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Table 3. Studies of Gross Total Resection versus Subtotal Resection for Glioblastoma: 1995 to 2012
Author
Stummer et al.,
24
2008
Lacroix et al.,
25
2001
Keles et al.,
26
1999
Study
Design
RCT
Retrospective
Retrospective
Mohan et al.,
27
1998
Retrospective
Slotman et al.,
28
1996
29
Nitta et al., 1995
Prospective
Prospective
Treatment
Allocation
Partial resection
Complete resection
< 98% resection
> 98% resection
< 25% resection
25-49% resection
50-74% resection
75-99% resection
GTR
Biopsy
STR
GTR
< 75% resection
> 75% resection
Partial resection
STR
GTR
N
Patient Age
121
122
219
197
25
21
18
20
23
53
42
7
8
20
39
26
36
N=51 <60 yrs, N=51 >60 yrs
N=72 <60 yrs, N=50 >60 yrs
Overall mean 53 yrs
Median 53.5 yrs
Median 48.5 yrs
Median 50.5 yrs
Median 45 yrs
Median 53 yrs
Overall mean 74.5 yrs
Overall mean 56 yrs
Overall mean 55.4 yrs
Median
Survival
11.8 mos
16.9 mos
8.8 mos
13.0 mos
32 weeks
57 weeks
63 weeks
89 weeks
93 weeks
3.4 mos
7.2 mos
17.3 mos
31 weeks
42 weeks
11 mos
12 mos
20 mos
p-Value
<0.0001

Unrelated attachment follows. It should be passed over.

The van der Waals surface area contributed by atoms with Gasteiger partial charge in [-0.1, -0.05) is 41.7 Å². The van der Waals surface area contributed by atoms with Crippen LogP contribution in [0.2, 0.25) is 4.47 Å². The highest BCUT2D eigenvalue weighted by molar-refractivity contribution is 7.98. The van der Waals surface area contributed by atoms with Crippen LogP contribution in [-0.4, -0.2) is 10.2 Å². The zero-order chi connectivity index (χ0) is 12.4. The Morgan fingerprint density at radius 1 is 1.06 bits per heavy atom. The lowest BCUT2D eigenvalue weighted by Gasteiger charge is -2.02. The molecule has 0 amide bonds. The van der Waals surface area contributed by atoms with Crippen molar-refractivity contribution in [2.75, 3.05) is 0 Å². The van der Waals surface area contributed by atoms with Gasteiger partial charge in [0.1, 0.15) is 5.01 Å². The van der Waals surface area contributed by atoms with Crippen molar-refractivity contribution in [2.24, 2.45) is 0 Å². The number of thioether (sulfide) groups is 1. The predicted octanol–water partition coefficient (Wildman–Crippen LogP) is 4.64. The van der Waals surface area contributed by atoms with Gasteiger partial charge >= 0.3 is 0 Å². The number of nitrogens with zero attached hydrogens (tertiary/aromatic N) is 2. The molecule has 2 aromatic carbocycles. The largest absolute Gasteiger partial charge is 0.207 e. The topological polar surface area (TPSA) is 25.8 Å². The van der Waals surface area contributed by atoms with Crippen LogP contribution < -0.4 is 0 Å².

0.0001
<0.0005
GTR vs. STR:
<0.0001
<0.05
GTR vs. STR +
PR: <0.01
STR vs. PR:
0.123
Abbreviations: RCT=randomized controlled trial, STR=subtotal resection, GTR=gross total resection.
Based on the results of the trials published to date, as well as findings from systematic reviews and
published clinical practice guidelines consensus statements, the members of the Alberta Provincial CNS
Tumour Team currently recommend maximal tumour resection for patients with GBM whenever possible.
A larger resection after initial biopsy should be left to the discretion of the surgeon, depending on the
location of tumour and other factors (recommendation #1).
Adjuvant Treatment
Adjuvant chemo-radiation therapy is considered the standard of care following surgery for patients with
newly diagnosed GBM (recommendation #2).
Radiotherapy. The use of external-beam radiotherapy is a well-established recommendation for patients
with newly diagnosed GBM following surgical resection. Most of the randomized clinical trials involving
whole brain radiotherapy (WBRT) following surgery were performed in the1970s, 1980s, and early 1990s,
and in many cases, little distinction was made between the different histologies of malignant gliomas.
Therefore, the recommendations for the use of radiotherapy are based on trials that included both WHO